Moved, "For a Copy of Sir Alfred Lyall's resolution on the Judgment of the Chief Justice."—(The Lord Stanley of Alderley.)


, in reply, said, it was not his intention to enter into the subject of future legislation, or discuss the question generally; he would content himself with simply answering the Question put before him. On the first two clauses of the Question, it would be enough to say that the decision of the subordinate Judge of Dehra Dun in the case referred to by the noble Lord was appealed against in the High Court of the North-West Provinces by the tenants; that their appeal was dismissed with costs, their own counsel admitting that he had no case; and that if there had been in the decision appealed against either any failure in substantial justice or any defect in the form of procedure, it would certainly have been taken notice of by the High Court. As regards the third clause of the Question, Captain Hearsey stated, in a Memorial received from him, that he had sent to the Viceroy a Petition for transmission to the Secretary of State. He (Viscount Cross) did not propose to take any action, unless he received a representation on the subject from or through the Government of India in the ordinary course.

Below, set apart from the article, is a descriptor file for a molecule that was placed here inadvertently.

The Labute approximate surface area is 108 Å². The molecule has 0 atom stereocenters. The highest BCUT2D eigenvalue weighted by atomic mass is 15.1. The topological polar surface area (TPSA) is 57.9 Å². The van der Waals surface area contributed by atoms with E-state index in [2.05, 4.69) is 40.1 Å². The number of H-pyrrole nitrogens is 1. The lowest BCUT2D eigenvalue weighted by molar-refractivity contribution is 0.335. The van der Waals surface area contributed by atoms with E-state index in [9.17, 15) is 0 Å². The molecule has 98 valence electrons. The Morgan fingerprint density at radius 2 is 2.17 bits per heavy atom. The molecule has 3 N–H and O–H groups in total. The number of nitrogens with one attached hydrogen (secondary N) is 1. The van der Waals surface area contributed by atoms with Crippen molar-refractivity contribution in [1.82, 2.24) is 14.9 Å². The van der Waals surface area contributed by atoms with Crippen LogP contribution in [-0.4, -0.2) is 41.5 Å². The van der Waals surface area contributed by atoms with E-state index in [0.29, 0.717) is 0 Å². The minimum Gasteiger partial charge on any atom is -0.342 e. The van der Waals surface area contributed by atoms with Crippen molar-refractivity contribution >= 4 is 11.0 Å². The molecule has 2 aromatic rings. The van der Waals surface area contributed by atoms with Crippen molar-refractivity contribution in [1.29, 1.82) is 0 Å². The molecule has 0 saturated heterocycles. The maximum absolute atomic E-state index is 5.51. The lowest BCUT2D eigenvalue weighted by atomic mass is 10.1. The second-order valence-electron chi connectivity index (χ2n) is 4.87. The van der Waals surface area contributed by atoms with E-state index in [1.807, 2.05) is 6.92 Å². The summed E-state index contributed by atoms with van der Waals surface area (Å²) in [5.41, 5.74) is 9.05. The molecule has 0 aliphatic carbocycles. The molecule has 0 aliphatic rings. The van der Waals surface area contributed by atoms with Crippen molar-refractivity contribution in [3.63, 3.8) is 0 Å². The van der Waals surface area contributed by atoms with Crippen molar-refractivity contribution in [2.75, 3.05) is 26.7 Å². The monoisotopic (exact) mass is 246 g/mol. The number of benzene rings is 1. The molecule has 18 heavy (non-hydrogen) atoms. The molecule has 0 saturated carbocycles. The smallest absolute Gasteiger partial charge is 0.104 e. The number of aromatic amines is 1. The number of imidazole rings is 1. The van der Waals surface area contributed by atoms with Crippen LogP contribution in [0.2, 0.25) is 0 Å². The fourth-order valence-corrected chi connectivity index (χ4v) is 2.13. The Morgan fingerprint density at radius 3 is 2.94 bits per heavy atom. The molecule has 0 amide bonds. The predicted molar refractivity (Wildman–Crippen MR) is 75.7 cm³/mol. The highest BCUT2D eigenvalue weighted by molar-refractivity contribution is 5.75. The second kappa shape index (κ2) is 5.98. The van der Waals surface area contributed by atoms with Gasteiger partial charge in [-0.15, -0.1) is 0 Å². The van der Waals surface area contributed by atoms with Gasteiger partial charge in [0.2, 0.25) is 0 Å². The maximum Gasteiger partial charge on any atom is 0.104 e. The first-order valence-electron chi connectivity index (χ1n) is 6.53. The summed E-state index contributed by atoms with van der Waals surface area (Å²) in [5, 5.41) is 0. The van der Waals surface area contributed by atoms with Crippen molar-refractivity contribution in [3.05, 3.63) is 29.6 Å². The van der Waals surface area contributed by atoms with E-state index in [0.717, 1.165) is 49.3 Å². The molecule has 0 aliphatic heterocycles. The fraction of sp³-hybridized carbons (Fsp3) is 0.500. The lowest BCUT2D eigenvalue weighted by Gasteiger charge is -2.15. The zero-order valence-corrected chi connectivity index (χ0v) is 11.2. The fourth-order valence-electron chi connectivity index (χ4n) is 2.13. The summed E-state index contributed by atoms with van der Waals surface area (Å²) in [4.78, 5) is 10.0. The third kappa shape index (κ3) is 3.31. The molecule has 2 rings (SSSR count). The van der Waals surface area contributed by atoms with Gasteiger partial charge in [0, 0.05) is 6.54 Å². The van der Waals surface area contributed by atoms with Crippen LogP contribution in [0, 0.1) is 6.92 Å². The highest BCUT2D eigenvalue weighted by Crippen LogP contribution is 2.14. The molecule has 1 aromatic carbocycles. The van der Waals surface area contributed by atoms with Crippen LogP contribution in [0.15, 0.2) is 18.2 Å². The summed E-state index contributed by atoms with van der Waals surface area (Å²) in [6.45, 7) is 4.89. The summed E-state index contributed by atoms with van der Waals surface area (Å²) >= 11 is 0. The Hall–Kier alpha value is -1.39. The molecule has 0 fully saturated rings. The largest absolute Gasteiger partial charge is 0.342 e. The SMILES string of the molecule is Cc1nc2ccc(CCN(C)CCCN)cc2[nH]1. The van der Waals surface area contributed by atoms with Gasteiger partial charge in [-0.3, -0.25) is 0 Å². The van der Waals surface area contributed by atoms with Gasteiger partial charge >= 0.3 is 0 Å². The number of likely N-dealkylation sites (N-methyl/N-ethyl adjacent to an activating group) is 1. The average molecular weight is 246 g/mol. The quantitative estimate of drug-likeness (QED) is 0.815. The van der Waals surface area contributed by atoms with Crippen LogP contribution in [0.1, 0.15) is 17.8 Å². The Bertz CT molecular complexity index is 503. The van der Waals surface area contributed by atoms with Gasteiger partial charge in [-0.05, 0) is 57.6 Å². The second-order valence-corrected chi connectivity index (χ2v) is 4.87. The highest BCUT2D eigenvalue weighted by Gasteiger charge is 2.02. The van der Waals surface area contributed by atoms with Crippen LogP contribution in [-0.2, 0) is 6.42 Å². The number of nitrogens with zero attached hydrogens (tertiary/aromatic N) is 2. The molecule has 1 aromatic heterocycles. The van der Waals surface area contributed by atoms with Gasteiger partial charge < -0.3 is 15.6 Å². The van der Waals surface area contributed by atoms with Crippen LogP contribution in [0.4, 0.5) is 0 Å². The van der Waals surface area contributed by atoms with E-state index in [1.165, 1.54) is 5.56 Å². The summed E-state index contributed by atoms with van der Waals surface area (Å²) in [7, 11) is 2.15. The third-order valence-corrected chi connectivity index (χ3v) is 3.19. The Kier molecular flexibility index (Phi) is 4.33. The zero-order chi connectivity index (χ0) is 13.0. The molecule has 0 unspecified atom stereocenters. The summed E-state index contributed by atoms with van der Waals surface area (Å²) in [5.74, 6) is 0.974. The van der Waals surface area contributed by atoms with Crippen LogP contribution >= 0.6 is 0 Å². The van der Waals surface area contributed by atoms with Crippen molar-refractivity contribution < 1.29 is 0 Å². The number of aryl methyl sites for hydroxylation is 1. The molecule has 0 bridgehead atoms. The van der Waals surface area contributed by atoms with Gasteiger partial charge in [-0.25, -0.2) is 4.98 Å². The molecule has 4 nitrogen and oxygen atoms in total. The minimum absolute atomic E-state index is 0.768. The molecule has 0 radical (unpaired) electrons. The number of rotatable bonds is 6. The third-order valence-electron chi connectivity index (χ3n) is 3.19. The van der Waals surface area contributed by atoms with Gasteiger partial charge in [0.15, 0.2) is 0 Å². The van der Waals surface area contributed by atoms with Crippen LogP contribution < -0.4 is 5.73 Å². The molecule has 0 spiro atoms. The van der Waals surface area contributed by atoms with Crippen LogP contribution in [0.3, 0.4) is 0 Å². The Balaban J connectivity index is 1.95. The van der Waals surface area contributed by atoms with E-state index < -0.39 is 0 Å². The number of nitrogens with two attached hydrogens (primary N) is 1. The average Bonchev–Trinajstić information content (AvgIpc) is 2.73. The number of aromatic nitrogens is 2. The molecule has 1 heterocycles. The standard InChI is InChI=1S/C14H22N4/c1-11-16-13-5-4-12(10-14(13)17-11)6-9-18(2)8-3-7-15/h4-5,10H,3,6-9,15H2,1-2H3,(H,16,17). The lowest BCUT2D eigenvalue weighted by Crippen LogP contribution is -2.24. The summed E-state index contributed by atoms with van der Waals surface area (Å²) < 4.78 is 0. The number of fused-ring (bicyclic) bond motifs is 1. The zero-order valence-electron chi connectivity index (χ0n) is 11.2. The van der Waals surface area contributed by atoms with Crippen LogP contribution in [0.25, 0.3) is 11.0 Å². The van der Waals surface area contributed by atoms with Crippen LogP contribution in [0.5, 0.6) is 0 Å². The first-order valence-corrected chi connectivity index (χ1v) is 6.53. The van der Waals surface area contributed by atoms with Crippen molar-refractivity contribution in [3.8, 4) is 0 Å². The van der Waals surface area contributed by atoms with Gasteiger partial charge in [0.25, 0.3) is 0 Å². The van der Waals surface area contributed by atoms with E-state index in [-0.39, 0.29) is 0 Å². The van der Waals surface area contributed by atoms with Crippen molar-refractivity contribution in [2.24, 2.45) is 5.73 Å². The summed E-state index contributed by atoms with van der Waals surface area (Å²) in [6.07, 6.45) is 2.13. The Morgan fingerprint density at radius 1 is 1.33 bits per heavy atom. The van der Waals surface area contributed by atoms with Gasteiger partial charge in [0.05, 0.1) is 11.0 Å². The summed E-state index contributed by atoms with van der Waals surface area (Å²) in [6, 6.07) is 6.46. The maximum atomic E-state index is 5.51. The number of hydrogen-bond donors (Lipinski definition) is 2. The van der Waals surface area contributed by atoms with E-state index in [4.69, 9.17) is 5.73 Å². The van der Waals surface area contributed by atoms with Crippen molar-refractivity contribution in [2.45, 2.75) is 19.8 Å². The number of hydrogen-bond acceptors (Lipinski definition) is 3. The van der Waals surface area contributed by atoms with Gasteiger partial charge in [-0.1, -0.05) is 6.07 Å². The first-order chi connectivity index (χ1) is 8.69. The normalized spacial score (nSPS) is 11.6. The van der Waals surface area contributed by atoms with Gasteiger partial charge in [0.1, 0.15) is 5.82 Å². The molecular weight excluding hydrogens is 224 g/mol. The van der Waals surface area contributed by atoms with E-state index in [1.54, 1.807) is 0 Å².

said, that he was satisfied with the noble Viscount's reply, as the matter was under the examination of the Indian Government, and he would withdraw the Motion. The noble Viscount, however, had been misinformed as to the appeal.

Motion (by leave of the House) withdrawn.